precious wood

Timber trafficking: The hidden history of looting

in depth

This article is part of the dossier:

Timber Trafficking

By Vincent Duhem

Posted on July 11, 2022 13:48

It is a universally acknowledged truth. The continent’s forests continue to deteriorate year after year. There are many reasons for this rampant deforestation. Trafficking in precious wood (kevazingo, barwood, or rosewood) is one of them. Between 50% and 90% is said to be exported illegally.

This is part 1 of a 6-part series

Everywhere, the goodwill shown by authorities clashes with unfortunate realities; the greed of certain people and the difficulty of enforcing the law. Organised by criminal or even mafia-like networks, with the complicity of certain local actors, the trafficking supplies the Asian markets, which are particularly fond of these rare species.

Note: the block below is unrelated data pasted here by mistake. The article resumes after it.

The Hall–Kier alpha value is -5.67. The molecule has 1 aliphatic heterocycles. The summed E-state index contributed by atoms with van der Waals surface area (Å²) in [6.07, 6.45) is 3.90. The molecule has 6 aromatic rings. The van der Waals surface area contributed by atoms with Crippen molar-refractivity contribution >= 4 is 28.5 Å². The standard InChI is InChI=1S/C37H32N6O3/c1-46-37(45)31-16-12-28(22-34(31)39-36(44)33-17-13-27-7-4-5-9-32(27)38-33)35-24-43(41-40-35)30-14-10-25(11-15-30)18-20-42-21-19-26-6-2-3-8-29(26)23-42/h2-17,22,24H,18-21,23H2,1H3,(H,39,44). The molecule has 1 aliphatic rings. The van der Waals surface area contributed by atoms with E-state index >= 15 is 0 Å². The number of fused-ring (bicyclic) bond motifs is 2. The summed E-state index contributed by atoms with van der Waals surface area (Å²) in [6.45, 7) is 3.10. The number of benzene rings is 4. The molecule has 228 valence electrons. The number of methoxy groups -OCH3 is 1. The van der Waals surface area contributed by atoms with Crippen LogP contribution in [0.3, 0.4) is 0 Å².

The examples are so numerous that it is difficult to single out any one case. From Abidjan to Yaoundé, via Kinshasa and Dakar, we have investigated the plundering that threatens the continent.

Tensions, investigation, audit

At the end of January, rosewood trafficking was at the centre of tensions at the border between Gambia and Senegal. Two Senegalese soldiers lost their lives.

In Côte d’Ivoire, the minister of water and forests was dismissed in mid-April, six months after the launch of a vast investigation that led to the arrest of an Ivorian-Lebanese logger and forced Alassane Ouattara to commission an audit.

Finally, in Cameroon, a draft forestry law meant to curb the illegal trade in precious wood is gathering dust in President Paul Biya’s drawers.

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